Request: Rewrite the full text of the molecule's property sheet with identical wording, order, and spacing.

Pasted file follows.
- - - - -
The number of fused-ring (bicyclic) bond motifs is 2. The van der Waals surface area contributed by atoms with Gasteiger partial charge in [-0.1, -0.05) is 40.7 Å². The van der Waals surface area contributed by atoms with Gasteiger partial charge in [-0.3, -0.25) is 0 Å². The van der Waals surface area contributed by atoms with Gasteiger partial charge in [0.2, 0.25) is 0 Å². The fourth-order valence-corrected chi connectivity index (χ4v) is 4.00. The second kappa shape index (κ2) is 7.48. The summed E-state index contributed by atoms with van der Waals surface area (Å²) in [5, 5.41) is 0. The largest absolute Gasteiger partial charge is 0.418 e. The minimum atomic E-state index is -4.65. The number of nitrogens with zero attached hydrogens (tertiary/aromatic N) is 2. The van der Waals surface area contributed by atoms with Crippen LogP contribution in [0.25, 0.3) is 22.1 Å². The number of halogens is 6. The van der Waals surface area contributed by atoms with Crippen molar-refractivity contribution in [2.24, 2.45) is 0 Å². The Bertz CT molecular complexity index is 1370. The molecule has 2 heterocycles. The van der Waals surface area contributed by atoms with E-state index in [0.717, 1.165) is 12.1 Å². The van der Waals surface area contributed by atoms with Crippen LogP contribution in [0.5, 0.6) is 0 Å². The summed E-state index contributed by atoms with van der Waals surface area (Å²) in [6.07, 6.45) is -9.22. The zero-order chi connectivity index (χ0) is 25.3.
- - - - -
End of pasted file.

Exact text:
The number of fused-ring (bicyclic) bond motifs is 2. The van der Waals surface area contributed by atoms with Gasteiger partial charge in [-0.1, -0.05) is 40.7 Å². The van der Waals surface area contributed by atoms with Gasteiger partial charge in [-0.3, -0.25) is 0 Å². The van der Waals surface area contributed by atoms with Gasteiger partial charge in [0.2, 0.25) is 0 Å². The fourth-order valence-corrected chi connectivity index (χ4v) is 4.00. The second kappa shape index (κ2) is 7.48. The summed E-state index contributed by atoms with van der Waals surface area (Å²) in [5, 5.41) is 0. The largest absolute Gasteiger partial charge is 0.418 e. The minimum atomic E-state index is -4.65. The number of nitrogens with zero attached hydrogens (tertiary/aromatic N) is 2. The van der Waals surface area contributed by atoms with Crippen LogP contribution in [0.25, 0.3) is 22.1 Å². The number of halogens is 6. The van der Waals surface area contributed by atoms with Crippen molar-refractivity contribution in [2.24, 2.45) is 0 Å². The Bertz CT molecular complexity index is 1370. The molecule has 2 heterocycles. The van der Waals surface area contributed by atoms with E-state index in [0.717, 1.165) is 12.1 Å². The van der Waals surface area contributed by atoms with Crippen LogP contribution in [0.5, 0.6) is 0 Å². The summed E-state index contributed by atoms with van der Waals surface area (Å²) in [6.07, 6.45) is -9.22. The zero-order chi connectivity index (χ0) is 25.3.